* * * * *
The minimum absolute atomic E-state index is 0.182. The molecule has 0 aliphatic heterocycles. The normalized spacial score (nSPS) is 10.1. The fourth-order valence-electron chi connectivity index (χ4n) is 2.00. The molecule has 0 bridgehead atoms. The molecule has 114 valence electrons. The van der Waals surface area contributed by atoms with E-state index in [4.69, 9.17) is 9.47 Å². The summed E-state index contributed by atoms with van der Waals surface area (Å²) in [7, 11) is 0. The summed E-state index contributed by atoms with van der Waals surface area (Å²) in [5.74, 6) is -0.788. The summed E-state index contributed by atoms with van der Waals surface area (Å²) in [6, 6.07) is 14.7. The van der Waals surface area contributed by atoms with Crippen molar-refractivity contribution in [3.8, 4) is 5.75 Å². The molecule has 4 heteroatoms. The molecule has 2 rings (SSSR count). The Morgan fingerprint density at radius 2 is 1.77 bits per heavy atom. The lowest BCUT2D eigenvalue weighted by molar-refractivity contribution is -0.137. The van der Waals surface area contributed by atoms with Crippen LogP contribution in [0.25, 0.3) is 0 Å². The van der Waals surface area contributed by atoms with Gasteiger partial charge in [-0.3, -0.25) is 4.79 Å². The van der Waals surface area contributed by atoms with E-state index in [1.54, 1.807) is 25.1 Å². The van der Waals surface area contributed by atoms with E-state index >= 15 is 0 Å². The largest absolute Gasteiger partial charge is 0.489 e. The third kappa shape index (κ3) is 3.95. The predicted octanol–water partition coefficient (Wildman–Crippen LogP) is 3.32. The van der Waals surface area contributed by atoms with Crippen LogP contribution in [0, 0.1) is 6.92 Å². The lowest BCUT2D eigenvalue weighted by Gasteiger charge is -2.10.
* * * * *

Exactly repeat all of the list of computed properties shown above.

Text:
The minimum absolute atomic E-state index is 0.182. The molecule has 0 aliphatic heterocycles. The normalized spacial score (nSPS) is 10.1. The fourth-order valence-electron chi connectivity index (χ4n) is 2.00. The molecule has 0 bridgehead atoms. The molecule has 114 valence electrons. The van der Waals surface area contributed by atoms with E-state index in [4.69, 9.17) is 9.47 Å². The summed E-state index contributed by atoms with van der Waals surface area (Å²) in [7, 11) is 0. The summed E-state index contributed by atoms with van der Waals surface area (Å²) in [5.74, 6) is -0.788. The summed E-state index contributed by atoms with van der Waals surface area (Å²) in [6, 6.07) is 14.7. The van der Waals surface area contributed by atoms with Crippen molar-refractivity contribution in [3.8, 4) is 5.75 Å². The molecule has 4 heteroatoms. The molecule has 2 rings (SSSR count). The Morgan fingerprint density at radius 2 is 1.77 bits per heavy atom. The lowest BCUT2D eigenvalue weighted by molar-refractivity contribution is -0.137. The van der Waals surface area contributed by atoms with Crippen LogP contribution in [0.25, 0.3) is 0 Å². The van der Waals surface area contributed by atoms with Gasteiger partial charge in [-0.3, -0.25) is 4.79 Å². The van der Waals surface area contributed by atoms with E-state index in [1.54, 1.807) is 25.1 Å². The van der Waals surface area contributed by atoms with E-state index >= 15 is 0 Å². The largest absolute Gasteiger partial charge is 0.489 e. The third kappa shape index (κ3) is 3.95. The predicted octanol–water partition coefficient (Wildman–Crippen LogP) is 3.32. The van der Waals surface area contributed by atoms with Crippen LogP contribution in [0, 0.1) is 6.92 Å². The lowest BCUT2D eigenvalue weighted by Gasteiger charge is -2.10.